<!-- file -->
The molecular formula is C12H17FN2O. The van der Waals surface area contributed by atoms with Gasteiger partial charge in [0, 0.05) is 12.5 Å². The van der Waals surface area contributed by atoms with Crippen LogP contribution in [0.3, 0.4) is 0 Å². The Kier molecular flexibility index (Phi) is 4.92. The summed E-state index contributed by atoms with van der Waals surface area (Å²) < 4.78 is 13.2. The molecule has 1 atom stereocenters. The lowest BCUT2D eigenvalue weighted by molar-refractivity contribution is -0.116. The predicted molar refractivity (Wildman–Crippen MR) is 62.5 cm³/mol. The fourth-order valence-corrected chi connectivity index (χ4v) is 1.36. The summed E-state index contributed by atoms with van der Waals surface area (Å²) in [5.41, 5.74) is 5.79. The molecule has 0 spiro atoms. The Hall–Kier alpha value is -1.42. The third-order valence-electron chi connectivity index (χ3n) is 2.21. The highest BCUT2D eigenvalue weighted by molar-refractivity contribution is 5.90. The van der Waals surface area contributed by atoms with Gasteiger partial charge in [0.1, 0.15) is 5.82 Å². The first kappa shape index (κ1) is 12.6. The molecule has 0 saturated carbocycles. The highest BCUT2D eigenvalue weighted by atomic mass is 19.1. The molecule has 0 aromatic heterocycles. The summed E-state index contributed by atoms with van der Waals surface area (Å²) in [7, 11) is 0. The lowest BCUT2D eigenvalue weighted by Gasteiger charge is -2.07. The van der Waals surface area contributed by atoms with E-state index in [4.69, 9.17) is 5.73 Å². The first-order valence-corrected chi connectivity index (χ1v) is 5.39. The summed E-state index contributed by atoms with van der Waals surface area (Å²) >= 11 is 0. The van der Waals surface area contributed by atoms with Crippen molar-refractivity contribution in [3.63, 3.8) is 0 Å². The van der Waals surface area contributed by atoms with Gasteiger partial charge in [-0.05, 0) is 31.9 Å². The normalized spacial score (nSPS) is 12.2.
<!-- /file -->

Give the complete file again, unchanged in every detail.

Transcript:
The molecular formula is C12H17FN2O. The van der Waals surface area contributed by atoms with Gasteiger partial charge in [0, 0.05) is 12.5 Å². The van der Waals surface area contributed by atoms with Crippen LogP contribution in [0.3, 0.4) is 0 Å². The Kier molecular flexibility index (Phi) is 4.92. The summed E-state index contributed by atoms with van der Waals surface area (Å²) < 4.78 is 13.2. The molecule has 1 atom stereocenters. The lowest BCUT2D eigenvalue weighted by molar-refractivity contribution is -0.116. The predicted molar refractivity (Wildman–Crippen MR) is 62.5 cm³/mol. The fourth-order valence-corrected chi connectivity index (χ4v) is 1.36. The summed E-state index contributed by atoms with van der Waals surface area (Å²) in [5.41, 5.74) is 5.79. The molecule has 0 spiro atoms. The Hall–Kier alpha value is -1.42. The third-order valence-electron chi connectivity index (χ3n) is 2.21. The highest BCUT2D eigenvalue weighted by molar-refractivity contribution is 5.90. The van der Waals surface area contributed by atoms with Gasteiger partial charge in [0.1, 0.15) is 5.82 Å². The first kappa shape index (κ1) is 12.6. The molecule has 0 saturated carbocycles. The highest BCUT2D eigenvalue weighted by atomic mass is 19.1. The molecule has 0 aromatic heterocycles. The summed E-state index contributed by atoms with van der Waals surface area (Å²) in [7, 11) is 0. The lowest BCUT2D eigenvalue weighted by Gasteiger charge is -2.07. The van der Waals surface area contributed by atoms with E-state index in [4.69, 9.17) is 5.73 Å². The first-order valence-corrected chi connectivity index (χ1v) is 5.39. The summed E-state index contributed by atoms with van der Waals surface area (Å²) >= 11 is 0. The van der Waals surface area contributed by atoms with Crippen molar-refractivity contribution in [3.63, 3.8) is 0 Å². The van der Waals surface area contributed by atoms with Gasteiger partial charge in [-0.05, 0) is 31.9 Å². The normalized spacial score (nSPS) is 12.2.